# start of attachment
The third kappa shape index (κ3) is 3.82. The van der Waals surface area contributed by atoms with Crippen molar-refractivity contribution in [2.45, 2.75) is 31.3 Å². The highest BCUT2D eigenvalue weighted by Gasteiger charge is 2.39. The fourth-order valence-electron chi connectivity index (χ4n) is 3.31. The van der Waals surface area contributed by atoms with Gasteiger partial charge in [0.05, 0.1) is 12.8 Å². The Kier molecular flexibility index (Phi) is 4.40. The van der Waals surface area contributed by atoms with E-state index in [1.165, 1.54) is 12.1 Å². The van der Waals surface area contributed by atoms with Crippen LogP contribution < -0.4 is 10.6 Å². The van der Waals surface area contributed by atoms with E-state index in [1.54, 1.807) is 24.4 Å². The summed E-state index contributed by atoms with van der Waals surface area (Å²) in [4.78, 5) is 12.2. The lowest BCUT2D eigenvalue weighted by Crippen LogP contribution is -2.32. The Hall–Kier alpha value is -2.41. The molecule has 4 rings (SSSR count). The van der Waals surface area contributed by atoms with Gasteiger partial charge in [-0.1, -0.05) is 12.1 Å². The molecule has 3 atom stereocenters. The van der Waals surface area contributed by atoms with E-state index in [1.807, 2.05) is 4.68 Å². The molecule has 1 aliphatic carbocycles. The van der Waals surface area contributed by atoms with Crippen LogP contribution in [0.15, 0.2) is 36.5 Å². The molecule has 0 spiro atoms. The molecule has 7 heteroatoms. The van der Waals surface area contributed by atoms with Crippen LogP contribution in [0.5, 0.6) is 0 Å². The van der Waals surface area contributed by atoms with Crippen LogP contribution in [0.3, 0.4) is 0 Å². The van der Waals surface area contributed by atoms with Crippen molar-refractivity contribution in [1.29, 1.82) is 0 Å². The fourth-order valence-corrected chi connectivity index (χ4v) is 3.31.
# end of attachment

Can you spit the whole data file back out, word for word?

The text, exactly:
The third kappa shape index (κ3) is 3.82. The van der Waals surface area contributed by atoms with Crippen molar-refractivity contribution in [2.45, 2.75) is 31.3 Å². The highest BCUT2D eigenvalue weighted by Gasteiger charge is 2.39. The fourth-order valence-electron chi connectivity index (χ4n) is 3.31. The van der Waals surface area contributed by atoms with Gasteiger partial charge in [0.05, 0.1) is 12.8 Å². The Kier molecular flexibility index (Phi) is 4.40. The van der Waals surface area contributed by atoms with E-state index in [1.165, 1.54) is 12.1 Å². The van der Waals surface area contributed by atoms with Crippen LogP contribution < -0.4 is 10.6 Å². The van der Waals surface area contributed by atoms with E-state index in [1.54, 1.807) is 24.4 Å². The summed E-state index contributed by atoms with van der Waals surface area (Å²) in [4.78, 5) is 12.2. The lowest BCUT2D eigenvalue weighted by Crippen LogP contribution is -2.32. The Hall–Kier alpha value is -2.41. The molecule has 4 rings (SSSR count). The van der Waals surface area contributed by atoms with Gasteiger partial charge in [-0.1, -0.05) is 12.1 Å². The molecule has 3 atom stereocenters. The van der Waals surface area contributed by atoms with E-state index in [1.807, 2.05) is 4.68 Å². The molecule has 1 aliphatic carbocycles. The van der Waals surface area contributed by atoms with Crippen LogP contribution in [0.15, 0.2) is 36.5 Å². The molecule has 0 spiro atoms. The molecule has 7 heteroatoms. The van der Waals surface area contributed by atoms with Crippen LogP contribution in [0.5, 0.6) is 0 Å². The van der Waals surface area contributed by atoms with Crippen LogP contribution in [0.3, 0.4) is 0 Å². The van der Waals surface area contributed by atoms with Crippen molar-refractivity contribution in [1.29, 1.82) is 0 Å². The fourth-order valence-corrected chi connectivity index (χ4v) is 3.31.